A Fine Scrap
HIGH Great character designs with varied combat styles.
LOW This Switch port performs worse than on Playstation or PC.
WTF ‘The Seeds of Volition Bring Forth a Challenger’ is a weird intro to each bout.
Give a man a fish, and he’ll eat for a day. Give Arc Systems Works an intellectual property and they’ll turn it into a beautiful and competent anime infused brawler. When they’re not polishing their own Guilty Gear to a mirror-like sheen, they’re turning Kill la Kill, Granblue Fantasy and Dragon Ball into visually stunning hyperkinetic beatdowns.
This is a company with a real talent for turning franchises into fighters, and naturally they’ve gone and done it again with Nexon and Neople’s Dungeon Fighter Online side-scrolling series, which is now a one-on-one anime fighter. It actually first came out in 2022, but was only recently brought to Nintendo’s Switch — and while it took a few visual knocks in the transition, it’s still a fine experience.
As is typical for a fighter, the story’s not much to write home about. There was this world, then the world fragmented a bit, and then these magical gates appeared to let people meet up who were destined to punch each other in the face… or something. Beyond that, there’s a range of the usual game modes to choose from, such as Arcade or Survival, and while the script is largely throwaway it does have some beautiful artwork between matches. (The first NPC I saw in Grappler’s story mode had me wishing she was a playable character.)
Speaking of the roster, there’s a total of sixteen characters so far. Weirdly, they aren’t given personal names and are instead referred to by their class — Grappler, Kunoichi, Striker, and that sort of thing. Regardless, the cast are almost certainly what most players would want from an anime fighter. The designs are on-point with a varied array of manly men and pretty ladies punching each other across the screen in aesthetically pleasing ways, employing either their fists or a variety of weapons such as guns and magical attacks to gain the upper hand.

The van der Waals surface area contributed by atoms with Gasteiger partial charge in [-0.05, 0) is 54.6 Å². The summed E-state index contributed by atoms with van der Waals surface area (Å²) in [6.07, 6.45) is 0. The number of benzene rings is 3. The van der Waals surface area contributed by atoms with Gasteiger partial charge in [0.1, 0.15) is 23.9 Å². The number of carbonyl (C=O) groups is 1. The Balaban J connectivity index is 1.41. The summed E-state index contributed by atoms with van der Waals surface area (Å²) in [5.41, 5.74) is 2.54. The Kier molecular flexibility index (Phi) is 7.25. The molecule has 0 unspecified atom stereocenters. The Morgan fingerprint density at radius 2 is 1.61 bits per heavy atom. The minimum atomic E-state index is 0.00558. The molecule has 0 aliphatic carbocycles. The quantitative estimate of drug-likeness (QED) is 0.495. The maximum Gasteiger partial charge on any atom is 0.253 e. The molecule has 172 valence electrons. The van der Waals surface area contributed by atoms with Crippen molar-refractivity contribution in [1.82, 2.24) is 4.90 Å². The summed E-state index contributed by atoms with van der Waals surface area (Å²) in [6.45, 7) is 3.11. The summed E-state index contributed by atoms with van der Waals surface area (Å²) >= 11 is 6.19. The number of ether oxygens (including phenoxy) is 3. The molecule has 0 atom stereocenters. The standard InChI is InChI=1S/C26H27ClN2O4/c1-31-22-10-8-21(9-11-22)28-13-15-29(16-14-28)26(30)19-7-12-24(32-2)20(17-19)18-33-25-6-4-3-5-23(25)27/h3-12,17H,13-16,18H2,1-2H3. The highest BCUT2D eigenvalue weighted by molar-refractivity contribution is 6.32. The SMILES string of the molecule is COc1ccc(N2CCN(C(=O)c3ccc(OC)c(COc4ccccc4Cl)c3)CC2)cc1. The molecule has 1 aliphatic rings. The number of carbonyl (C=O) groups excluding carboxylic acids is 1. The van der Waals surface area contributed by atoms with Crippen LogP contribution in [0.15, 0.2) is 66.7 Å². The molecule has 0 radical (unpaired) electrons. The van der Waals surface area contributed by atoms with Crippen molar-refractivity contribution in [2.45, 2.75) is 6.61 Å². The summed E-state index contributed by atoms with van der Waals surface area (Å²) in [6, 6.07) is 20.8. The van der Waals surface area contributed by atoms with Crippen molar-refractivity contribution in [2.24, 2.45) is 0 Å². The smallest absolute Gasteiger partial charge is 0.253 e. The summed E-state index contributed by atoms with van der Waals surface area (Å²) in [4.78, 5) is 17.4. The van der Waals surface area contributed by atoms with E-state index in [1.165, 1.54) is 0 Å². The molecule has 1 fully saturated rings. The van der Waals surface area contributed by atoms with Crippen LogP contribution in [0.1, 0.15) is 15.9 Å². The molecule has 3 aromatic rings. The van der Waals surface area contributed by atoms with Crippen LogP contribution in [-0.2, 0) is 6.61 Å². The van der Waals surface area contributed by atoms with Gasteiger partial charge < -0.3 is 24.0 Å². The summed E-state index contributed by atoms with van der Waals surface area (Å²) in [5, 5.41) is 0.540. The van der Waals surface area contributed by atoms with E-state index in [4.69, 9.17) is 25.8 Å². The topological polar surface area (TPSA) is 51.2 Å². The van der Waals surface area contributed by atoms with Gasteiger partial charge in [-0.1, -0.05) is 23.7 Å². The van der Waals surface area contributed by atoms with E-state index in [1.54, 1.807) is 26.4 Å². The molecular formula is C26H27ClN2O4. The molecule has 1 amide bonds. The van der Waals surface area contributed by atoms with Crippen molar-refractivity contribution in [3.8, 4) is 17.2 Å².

For anyone who hasn’t played a 2D anime fighter before, battles are usually play out at a decent clip with a ton of visual effects whirling around the screen. Characters zip in and out of range with a variety of dashes and evasive tactics, zoning at range by employing projectiles or closing the distance to land punishing grappling techniques or various combo strikes. While DNF Duel does slow things down a touch compared to some of the more aggressive anime fighters on the market, players can still be murdered in a hurry if they let their guard down and receive an avalanche of special moves.
DNF Duel is fairly easy to pick up, with special moves activated via directions and a single button press, and stronger specials coming from a button that implements the character’s MP gauge — a resource which rapidly refills after use. There’s also a dual damage system where characters take permanent damage from attacks, but also temporary damage that can be recovered during battle by simply not taking more hits to the face.
One slight downside about this simpler approach (and a lack of defensive options) means that I quickly started to play in patterns. After I found a good opening gambit for a character, I’d use that over and over to get inside the opponent’s space rather than having any real ‘footsie’ or mix-up game to break through their guard, leading to abusing the same moves repeatedly. That said, I like the combat fine overall, even if it’s seemingly not really tuned for high-level play.